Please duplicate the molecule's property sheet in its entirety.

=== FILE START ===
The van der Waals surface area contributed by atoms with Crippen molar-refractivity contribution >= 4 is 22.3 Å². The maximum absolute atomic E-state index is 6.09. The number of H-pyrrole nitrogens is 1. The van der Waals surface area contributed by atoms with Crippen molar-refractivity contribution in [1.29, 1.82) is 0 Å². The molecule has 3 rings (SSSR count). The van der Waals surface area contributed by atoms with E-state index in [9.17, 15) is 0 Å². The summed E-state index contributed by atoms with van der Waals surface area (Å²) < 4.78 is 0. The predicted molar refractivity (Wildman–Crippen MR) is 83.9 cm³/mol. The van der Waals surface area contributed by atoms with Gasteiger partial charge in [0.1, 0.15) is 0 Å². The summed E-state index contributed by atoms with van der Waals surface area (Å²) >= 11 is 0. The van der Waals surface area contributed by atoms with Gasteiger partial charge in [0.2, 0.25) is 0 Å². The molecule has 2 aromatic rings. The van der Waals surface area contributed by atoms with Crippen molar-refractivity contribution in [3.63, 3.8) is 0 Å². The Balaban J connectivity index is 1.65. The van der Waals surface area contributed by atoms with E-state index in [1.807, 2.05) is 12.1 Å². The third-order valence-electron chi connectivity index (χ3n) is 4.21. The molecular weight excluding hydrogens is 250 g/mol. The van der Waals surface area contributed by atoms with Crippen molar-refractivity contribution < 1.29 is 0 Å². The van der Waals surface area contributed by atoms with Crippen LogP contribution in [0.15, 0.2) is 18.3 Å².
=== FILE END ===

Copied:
The van der Waals surface area contributed by atoms with Crippen molar-refractivity contribution >= 4 is 22.3 Å². The maximum absolute atomic E-state index is 6.09. The number of H-pyrrole nitrogens is 1. The van der Waals surface area contributed by atoms with Crippen molar-refractivity contribution in [1.29, 1.82) is 0 Å². The molecule has 3 rings (SSSR count). The van der Waals surface area contributed by atoms with E-state index in [9.17, 15) is 0 Å². The summed E-state index contributed by atoms with van der Waals surface area (Å²) < 4.78 is 0. The predicted molar refractivity (Wildman–Crippen MR) is 83.9 cm³/mol. The van der Waals surface area contributed by atoms with Gasteiger partial charge in [0.1, 0.15) is 0 Å². The summed E-state index contributed by atoms with van der Waals surface area (Å²) >= 11 is 0. The van der Waals surface area contributed by atoms with Gasteiger partial charge in [0.2, 0.25) is 0 Å². The molecule has 2 aromatic rings. The van der Waals surface area contributed by atoms with Crippen molar-refractivity contribution in [3.63, 3.8) is 0 Å². The Balaban J connectivity index is 1.65. The van der Waals surface area contributed by atoms with E-state index in [1.807, 2.05) is 12.1 Å². The third-order valence-electron chi connectivity index (χ3n) is 4.21. The molecular weight excluding hydrogens is 250 g/mol. The van der Waals surface area contributed by atoms with Crippen molar-refractivity contribution < 1.29 is 0 Å². The van der Waals surface area contributed by atoms with Crippen LogP contribution in [0.15, 0.2) is 18.3 Å².